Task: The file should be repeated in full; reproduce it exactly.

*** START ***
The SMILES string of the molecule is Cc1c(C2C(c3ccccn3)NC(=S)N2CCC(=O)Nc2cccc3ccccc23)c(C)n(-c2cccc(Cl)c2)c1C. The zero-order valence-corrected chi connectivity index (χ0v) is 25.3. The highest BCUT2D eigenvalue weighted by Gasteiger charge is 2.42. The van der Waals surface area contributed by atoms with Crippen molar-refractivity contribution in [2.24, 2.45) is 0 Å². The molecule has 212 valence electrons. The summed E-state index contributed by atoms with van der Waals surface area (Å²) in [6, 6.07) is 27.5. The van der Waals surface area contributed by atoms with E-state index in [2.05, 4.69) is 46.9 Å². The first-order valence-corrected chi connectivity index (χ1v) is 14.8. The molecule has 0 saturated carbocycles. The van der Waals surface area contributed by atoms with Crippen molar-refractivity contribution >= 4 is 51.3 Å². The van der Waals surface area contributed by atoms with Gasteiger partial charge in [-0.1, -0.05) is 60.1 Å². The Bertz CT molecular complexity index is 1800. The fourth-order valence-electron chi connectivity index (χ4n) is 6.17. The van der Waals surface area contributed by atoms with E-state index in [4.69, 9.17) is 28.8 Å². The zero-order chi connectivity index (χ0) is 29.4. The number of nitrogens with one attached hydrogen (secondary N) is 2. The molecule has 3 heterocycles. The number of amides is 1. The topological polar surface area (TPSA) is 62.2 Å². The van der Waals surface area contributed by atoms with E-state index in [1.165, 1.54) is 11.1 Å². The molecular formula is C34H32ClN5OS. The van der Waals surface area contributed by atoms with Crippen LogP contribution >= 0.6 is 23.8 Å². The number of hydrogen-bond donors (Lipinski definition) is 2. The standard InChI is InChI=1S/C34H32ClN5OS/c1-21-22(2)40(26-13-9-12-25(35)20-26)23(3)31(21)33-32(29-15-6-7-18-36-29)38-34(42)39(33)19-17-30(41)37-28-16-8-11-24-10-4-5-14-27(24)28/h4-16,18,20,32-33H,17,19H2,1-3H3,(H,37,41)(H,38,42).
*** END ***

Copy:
The SMILES string of the molecule is Cc1c(C2C(c3ccccn3)NC(=S)N2CCC(=O)Nc2cccc3ccccc23)c(C)n(-c2cccc(Cl)c2)c1C. The zero-order valence-corrected chi connectivity index (χ0v) is 25.3. The highest BCUT2D eigenvalue weighted by Gasteiger charge is 2.42. The van der Waals surface area contributed by atoms with Crippen molar-refractivity contribution in [2.24, 2.45) is 0 Å². The molecule has 212 valence electrons. The summed E-state index contributed by atoms with van der Waals surface area (Å²) in [6, 6.07) is 27.5. The van der Waals surface area contributed by atoms with E-state index in [2.05, 4.69) is 46.9 Å². The first-order valence-corrected chi connectivity index (χ1v) is 14.8. The molecule has 0 saturated carbocycles. The van der Waals surface area contributed by atoms with Crippen molar-refractivity contribution >= 4 is 51.3 Å². The van der Waals surface area contributed by atoms with Gasteiger partial charge in [-0.1, -0.05) is 60.1 Å². The Bertz CT molecular complexity index is 1800. The fourth-order valence-electron chi connectivity index (χ4n) is 6.17. The van der Waals surface area contributed by atoms with E-state index in [4.69, 9.17) is 28.8 Å². The zero-order chi connectivity index (χ0) is 29.4. The number of nitrogens with one attached hydrogen (secondary N) is 2. The molecule has 3 heterocycles. The number of amides is 1. The topological polar surface area (TPSA) is 62.2 Å². The van der Waals surface area contributed by atoms with E-state index in [1.165, 1.54) is 11.1 Å². The molecular formula is C34H32ClN5OS. The van der Waals surface area contributed by atoms with Crippen LogP contribution >= 0.6 is 23.8 Å². The number of hydrogen-bond donors (Lipinski definition) is 2. The standard InChI is InChI=1S/C34H32ClN5OS/c1-21-22(2)40(26-13-9-12-25(35)20-26)23(3)31(21)33-32(29-15-6-7-18-36-29)38-34(42)39(33)19-17-30(41)37-28-16-8-11-24-10-4-5-14-27(24)28/h4-16,18,20,32-33H,17,19H2,1-3H3,(H,37,41)(H,38,42).